• Tracers study reveals rivers beneath the Greenland Ice Sheet 13 March 2013 Meltwater flow beneath the Greenland Ice Sheet has been traced up to 60km from the ice margin by a team of scientists from the Universities of Bristol, Edinburgh, Aberdeen and Aberystwyth. Their work, which represents the first successful attempt to trace meltwater flow through thick ice and over distances of some tens of kilometres on an ice sheet, is published in Nature Geoscience this month.
  • Helping to unearth the history of Shirehampton’s war horses 13 March 2013 Shirehampton’s vital role in supplying horses to the frontline during the First World War is being investigated for a special project being led by the University of Bristol. Residents are being invited to a special event on Sunday [17 March] to contribute any memories and artefacts they might have about the heritage of Avonmouth and Shirehampton, while also learning more about the area’s important role during the war.
  • Letting the future in: helping children and young people overcome the effects of sexual abuse 13 March 2013 Sexual abuse has an often devastating and long-term impact on the lives of many children and young people — for these children the future can be very dark indeed. A new study will evaluate the effectiveness of a therapeutic service designed to help children and young people who have been affected by sexual abuse. The research includes one of the largest randomised trials of this type of therapy to have been undertaken in the world.
  • Duration of breastfeeding during infancy does not reduce a child’s risk of being overweight/obese at 11.5 years 12 March 2013 A new study that analysed the effects of an intervention which succeeded in improving the duration and exclusivity of breastfeeding during infancy - involving nearly 14,000 healthy infants in Belarus, Eastern Europe - found that it did not result in a lower risk of overweight or obesity among the children at age 11.5 years. The research, led by academics at the University of Bristol, is published in the Journal of the American Medical Association [JAMA].
  • New study hopes to reduce bone fracture rates in laying hens 12 March 2013 A new study led by the University's School of Veterinary Sciences hopes to reduce the fracture rates in laying hens thanks to a grant of £532,000 funded by the Biotechnology and Biological Sciences Research Council (BBSRC) and supported by industrial partner, Noble Foods.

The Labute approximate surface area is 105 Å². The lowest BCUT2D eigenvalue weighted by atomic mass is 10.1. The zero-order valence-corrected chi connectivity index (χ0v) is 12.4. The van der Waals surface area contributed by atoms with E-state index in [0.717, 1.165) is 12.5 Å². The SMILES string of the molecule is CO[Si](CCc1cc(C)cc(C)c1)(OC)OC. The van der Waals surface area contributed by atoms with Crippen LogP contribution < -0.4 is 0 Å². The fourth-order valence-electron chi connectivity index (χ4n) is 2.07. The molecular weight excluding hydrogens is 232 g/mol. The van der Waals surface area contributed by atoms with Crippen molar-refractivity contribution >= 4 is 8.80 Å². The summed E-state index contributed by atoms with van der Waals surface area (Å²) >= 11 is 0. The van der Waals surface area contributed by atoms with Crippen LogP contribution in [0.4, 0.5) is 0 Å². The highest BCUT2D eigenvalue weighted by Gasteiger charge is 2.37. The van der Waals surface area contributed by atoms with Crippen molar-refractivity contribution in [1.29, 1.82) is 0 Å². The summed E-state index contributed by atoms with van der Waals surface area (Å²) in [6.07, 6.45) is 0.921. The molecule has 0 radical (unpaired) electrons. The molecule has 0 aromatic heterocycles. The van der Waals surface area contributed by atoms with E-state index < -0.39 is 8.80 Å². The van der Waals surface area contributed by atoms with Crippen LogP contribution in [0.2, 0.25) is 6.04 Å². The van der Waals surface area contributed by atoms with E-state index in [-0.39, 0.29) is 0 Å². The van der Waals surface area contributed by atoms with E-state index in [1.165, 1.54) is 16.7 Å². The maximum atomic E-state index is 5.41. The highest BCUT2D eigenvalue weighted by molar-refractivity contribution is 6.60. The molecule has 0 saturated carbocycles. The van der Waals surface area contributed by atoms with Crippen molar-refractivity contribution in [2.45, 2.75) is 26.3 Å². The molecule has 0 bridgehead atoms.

• iTunes vs the recording industry - how has technology revolutionised music? 12 March 2013 iTunes and Spotify are just two examples of digital technology that have revolutionised the mainstream music industry. However, exactly how tools like these have affected those at lower levels of the industry is yet to be fully understood. An international conference hosted by academics at the University of Bristol next week [25 Mar] will explore how new technology has impacted the music business.
  • Experience the gardens and landscapes of Sicily 11 March 2013 An educational tour next month by the University of Bristol Botanic Garden will explore the gardens, architecture and landscapes of the largest island in the Mediterranean Sea.
  • New Alzheimer's clinical trial makes front-page news 11 March 2013 A groundbreaking clinical trial into Alzheimer's, led by Dr Patrick Kehoe in Bristol University's Dementia Research Group, was the front-page story on national newspaper, the Daily Express.
  • Bristol engineer featured in the Evening Post 11 March 2013 Dr Thilo Gross, a Reader in the Department of Engineering Mathematics, was featured in the Evening Post about the Königsberg bridge problem.
  • University to spearhead £1.5m transformation of Brunel’s iconic station building 11 March 2013 One of Bristol’s most historic buildings is to be transformed into a business and innovation hub thanks to an agreement between the University of Bristol and the city council. A total of £1.5 million is being invested to breathe new life into the Engine Shed, which was built by Brunel and previously housed the Empire and Commonwealth Museum at the entrance to Bristol Temple Meads station.
  • University bus service drives ticket prices down 8 March 2013 Bristol Mayor George Ferguson has launched a new bus tariff which will cut the cost of bus travel for people across the city. The Wessex Red service, run in partnership with the University of Bristol and UWE Bristol but can be used by anyone, now costs £1 for a three-stop journey.
  • Bristol hosts UK's largest postgraduate conference in the humanities 8 March 2013 Postgraduates and early-career researchers working on the study of religions come together in Bristol today for the Eighteenth Joint Postgraduate Religion and Theology conference, the largest humanities postgraduate conference in the UK.